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Ann Emerg Med. 2018 Jun;71(6):703-710. doi: 10.1016/j.annemergmed.2018.01.015. Epub 2018 Feb 14.

Accuracy of Clinician Practice Compared With Three Head Injury Decision Rules in Children: A Prospective Cohort Study.

Author information

1
Emergency Department, Royal Children's Hospital, Melbourne, Parkville, Victoria, Australia; Murdoch Children's Research Institute, Melbourne, Parkville, Victoria, Australia; Department of Paediatrics, Faculty of Medicine, Dentistry and Health Sciences, University of Melbourne, Melbourne, Parkville, Victoria, Australia. Electronic address: franz.babl@rch.org.au.
2
Emergency Department, Royal Children's Hospital, Melbourne, Parkville, Victoria, Australia; Murdoch Children's Research Institute, Melbourne, Parkville, Victoria, Australia; Department of Paediatrics, Faculty of Medicine, Dentistry and Health Sciences, University of Melbourne, Melbourne, Parkville, Victoria, Australia.
3
Emergency Department, Starship Children's Health, and the Liggins Institute, University of Auckland, Grafton, Auckland, New Zealand.
4
Emergency Department, Princess Margaret Hospital for Children, Subiaco, Perth, Western Australia, Australia; Schools of Paediatrics and Child Health and Primary, Aboriginal and Rural Healthcare, University of Western Australia, Crawley, Australia, Australia.
5
Lady Cilento Children's Hospital, Brisbane and Child Health Research Centre, School of Medicine, The University of Queensland, South Brisbane, Queensland, Australia.
6
Emergency Department, Women's & Children's Hospital, North Adelaide, South Australia, Australia.
7
Emergency Department, The Children's Hospital at Westmead, Westmead, Sydney, New South Wales, Australia.
8
Emergency Department, Royal Children's Hospital, Melbourne, Parkville, Victoria, Australia; Murdoch Children's Research Institute, Melbourne, Parkville, Victoria, Australia; Emergency Department, Monash Medical Centre, Melbourne, Clayton, Victoria, Australia.
9
Emergency Department, The Townsville Hospital, Townsville, Douglas, Queensland, Australia.
10
Emergency Department, Kidzfirst Middlemore Hospital, Auckland, New Zealand.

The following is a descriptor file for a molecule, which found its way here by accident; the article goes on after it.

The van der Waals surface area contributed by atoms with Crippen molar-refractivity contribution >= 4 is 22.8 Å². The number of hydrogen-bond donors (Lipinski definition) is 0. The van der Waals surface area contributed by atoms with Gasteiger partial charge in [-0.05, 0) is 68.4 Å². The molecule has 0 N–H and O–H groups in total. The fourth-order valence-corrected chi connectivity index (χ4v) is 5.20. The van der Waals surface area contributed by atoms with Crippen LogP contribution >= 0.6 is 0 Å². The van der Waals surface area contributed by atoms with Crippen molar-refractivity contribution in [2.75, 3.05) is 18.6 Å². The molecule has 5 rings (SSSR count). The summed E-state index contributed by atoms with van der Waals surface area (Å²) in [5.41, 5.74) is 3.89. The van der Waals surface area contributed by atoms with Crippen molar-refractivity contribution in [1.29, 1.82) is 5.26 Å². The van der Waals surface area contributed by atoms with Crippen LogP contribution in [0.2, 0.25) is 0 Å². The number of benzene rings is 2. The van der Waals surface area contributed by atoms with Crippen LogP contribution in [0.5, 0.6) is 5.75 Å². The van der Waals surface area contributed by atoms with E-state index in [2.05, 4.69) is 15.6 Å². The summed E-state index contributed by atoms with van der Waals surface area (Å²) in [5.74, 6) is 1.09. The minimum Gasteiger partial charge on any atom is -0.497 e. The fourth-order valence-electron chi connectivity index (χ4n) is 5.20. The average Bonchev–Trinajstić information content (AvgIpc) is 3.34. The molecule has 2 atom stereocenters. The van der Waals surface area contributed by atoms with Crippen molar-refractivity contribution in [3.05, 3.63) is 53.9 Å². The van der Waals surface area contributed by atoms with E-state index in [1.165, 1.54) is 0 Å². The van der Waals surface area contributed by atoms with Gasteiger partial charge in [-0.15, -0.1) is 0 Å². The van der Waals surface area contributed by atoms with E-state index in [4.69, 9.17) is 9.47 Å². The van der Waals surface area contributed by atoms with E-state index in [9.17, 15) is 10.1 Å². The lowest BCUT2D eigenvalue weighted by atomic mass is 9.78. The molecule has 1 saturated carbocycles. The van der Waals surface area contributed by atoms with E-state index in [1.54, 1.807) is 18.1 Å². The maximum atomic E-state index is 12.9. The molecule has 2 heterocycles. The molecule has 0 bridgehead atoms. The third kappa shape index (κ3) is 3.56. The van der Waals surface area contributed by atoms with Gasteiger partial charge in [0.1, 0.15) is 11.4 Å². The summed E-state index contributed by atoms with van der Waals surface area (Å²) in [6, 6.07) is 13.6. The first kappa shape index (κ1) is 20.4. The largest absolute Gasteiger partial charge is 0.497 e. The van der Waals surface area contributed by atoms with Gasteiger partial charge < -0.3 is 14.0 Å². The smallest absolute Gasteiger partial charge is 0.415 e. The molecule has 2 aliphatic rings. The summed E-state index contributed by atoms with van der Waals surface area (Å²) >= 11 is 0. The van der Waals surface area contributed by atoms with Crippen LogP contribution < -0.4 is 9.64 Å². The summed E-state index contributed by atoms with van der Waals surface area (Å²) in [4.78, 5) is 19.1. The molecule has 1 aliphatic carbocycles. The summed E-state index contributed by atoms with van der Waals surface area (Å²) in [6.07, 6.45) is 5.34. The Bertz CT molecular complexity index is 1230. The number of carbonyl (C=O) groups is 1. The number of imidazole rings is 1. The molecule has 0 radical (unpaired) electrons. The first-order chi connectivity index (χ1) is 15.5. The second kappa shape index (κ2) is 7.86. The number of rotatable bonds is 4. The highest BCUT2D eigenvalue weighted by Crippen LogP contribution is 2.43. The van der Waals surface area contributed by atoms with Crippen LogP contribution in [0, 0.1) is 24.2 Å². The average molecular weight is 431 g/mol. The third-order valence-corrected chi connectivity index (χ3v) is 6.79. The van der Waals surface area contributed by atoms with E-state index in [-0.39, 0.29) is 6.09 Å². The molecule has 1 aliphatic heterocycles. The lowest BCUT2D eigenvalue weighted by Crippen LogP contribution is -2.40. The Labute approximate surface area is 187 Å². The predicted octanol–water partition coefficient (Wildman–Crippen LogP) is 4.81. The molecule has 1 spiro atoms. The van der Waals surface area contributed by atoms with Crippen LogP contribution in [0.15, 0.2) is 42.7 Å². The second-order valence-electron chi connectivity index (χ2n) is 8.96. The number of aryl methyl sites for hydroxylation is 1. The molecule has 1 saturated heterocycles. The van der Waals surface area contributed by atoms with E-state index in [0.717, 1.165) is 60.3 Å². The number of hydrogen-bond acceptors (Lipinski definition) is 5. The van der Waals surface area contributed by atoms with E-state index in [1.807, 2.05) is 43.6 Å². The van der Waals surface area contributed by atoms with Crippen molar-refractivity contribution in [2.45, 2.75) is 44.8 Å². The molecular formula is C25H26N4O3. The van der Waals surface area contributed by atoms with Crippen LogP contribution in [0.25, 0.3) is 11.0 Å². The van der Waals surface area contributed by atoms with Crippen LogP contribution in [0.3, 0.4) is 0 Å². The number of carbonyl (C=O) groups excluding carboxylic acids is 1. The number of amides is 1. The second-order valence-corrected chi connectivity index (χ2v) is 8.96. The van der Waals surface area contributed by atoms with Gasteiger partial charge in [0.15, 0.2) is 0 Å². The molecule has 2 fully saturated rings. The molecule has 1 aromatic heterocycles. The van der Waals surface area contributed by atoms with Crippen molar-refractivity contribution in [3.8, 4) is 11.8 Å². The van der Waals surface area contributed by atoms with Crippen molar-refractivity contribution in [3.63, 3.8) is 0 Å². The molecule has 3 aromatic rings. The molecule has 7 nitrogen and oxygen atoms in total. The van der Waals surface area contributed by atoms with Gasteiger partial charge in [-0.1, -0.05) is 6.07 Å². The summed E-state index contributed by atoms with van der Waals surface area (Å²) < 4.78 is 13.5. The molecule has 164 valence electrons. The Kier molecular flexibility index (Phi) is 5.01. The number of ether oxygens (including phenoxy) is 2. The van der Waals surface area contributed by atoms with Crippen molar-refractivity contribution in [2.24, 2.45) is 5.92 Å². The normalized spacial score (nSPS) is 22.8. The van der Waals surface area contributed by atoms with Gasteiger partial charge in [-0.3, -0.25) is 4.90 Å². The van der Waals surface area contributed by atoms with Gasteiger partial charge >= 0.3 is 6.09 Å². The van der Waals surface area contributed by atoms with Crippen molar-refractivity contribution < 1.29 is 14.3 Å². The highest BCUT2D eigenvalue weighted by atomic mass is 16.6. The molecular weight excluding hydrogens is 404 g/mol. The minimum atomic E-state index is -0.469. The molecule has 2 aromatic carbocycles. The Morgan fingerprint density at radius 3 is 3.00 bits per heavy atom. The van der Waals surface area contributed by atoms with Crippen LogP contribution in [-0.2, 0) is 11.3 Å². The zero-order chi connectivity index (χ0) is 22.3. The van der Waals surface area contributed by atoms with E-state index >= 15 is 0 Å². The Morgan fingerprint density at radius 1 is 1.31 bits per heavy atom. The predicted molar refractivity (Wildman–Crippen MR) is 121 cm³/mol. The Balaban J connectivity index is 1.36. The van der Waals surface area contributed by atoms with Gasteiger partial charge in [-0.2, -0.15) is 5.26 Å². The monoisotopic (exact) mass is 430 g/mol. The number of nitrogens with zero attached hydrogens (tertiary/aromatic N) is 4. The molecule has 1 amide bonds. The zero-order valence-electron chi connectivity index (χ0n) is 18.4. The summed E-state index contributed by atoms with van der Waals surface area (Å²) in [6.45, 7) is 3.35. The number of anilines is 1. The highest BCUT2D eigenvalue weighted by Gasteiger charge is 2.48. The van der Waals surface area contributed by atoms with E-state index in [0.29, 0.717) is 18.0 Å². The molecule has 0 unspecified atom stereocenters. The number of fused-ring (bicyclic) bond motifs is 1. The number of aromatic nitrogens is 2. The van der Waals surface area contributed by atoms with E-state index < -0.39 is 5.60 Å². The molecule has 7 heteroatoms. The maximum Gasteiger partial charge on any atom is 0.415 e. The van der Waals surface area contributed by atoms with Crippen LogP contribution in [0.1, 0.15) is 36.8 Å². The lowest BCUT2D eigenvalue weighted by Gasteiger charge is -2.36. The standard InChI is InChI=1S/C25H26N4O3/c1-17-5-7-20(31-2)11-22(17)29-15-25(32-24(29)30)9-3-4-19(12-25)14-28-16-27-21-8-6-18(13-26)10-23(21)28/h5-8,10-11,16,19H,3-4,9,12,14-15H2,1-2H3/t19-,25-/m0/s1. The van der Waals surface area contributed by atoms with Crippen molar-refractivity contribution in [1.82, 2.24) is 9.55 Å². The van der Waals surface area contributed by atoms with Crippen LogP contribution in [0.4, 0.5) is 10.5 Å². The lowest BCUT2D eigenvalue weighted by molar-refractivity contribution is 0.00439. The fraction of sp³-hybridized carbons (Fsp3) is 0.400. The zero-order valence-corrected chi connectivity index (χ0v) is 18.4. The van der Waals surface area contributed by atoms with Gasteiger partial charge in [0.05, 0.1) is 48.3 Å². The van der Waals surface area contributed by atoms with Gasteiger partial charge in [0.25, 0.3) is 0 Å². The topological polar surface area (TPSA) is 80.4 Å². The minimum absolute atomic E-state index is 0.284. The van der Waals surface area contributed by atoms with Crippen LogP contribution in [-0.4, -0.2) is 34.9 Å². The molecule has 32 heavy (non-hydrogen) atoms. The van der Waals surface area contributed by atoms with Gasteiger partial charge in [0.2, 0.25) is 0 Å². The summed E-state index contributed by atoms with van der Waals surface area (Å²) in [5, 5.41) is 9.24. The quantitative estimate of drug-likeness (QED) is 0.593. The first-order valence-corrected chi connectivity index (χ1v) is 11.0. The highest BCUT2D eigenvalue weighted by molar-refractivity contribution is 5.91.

11
Murdoch Children's Research Institute, Melbourne, Parkville, Victoria, Australia; Department of Paediatrics, Faculty of Medicine, Dentistry and Health Sciences, University of Melbourne, Melbourne, Parkville, Victoria, Australia.
12
Murdoch Children's Research Institute, Melbourne, Parkville, Victoria, Australia.
13
Murdoch Children's Research Institute, Melbourne, Parkville, Victoria, Australia; Department of Women's and Children's Health, University of Padova, Padova, Italy.
14
Murdoch Children's Research Institute, Melbourne, Parkville, Victoria, Australia; Emergency Department, Bristol Royal Hospital for Children, and the Academic Department of Emergency Care, University of the West of England, Bristol, United Kingdom.

Abstract

STUDY OBJECTIVE:

Three clinical decision rules for head injuries in children (Pediatric Emergency Care Applied Research Network [PECARN], Canadian Assessment of Tomography for Childhood Head Injury [CATCH], and Children's Head Injury Algorithm for the Prediction of Important Clinical Events [CHALICE]) have been shown to have high performance accuracy. The utility of any of these in a particular setting depends on preexisting clinician accuracy. We therefore assess the accuracy of clinician practice in detecting clinically important traumatic brain injury.

METHODS:

This was a planned secondary analysis of a prospective observational study of children younger than 18 years with head injuries at 10 Australian and New Zealand centers. In a cohort of children with mild head injuries (Glasgow Coma Scale score 13 to 15, presenting in <24 hours) we assessed physician accuracy (computed tomography [CT] obtained in emergency departments [EDs]) for the standardized outcome of clinically important traumatic brain injury and compared this with the accuracy of PECARN, CATCH, and CHALICE.

RESULTS:

Of 20,137 children, 18,913 had a mild head injury. Of these patients, 1,579 (8.3%) received a CT scan during the ED visit, 160 (0.8%) had clinically important traumatic brain injury, and 24 (0.1%) underwent neurosurgery. Clinician identification of clinically important traumatic brain injury based on CT performed had a sensitivity of 158 of 160, or 98.8% (95% confidence interval [CI] 95.6% to 99.8%) and a specificity of 17,332 of 18,753, or 92.4% (95% CI 92.0% to 92.8%). Sensitivity of PECARN for children younger than 2 years was 42 of 42 (100.0%; 95% CI 91.6% to 100.0%), and for those 2 years and older, it was 117 of 118 (99.2%; 95% CI 95.4% to 100.0%); for CATCH (high/medium risk), it was 147 of 160 (91.9%; 95% CI 86.5% to 95.6%); and for CHALICE, 148 of 160 (92.5%; 95% CI 87.3% to 96.1%).

CONCLUSION:

In a setting with high clinician accuracy and a low CT rate, PECARN, CATCH, or CHALICE clinical decision rules have limited potential to increase the accuracy of detecting clinically important traumatic brain injury and may increase the CT rate.

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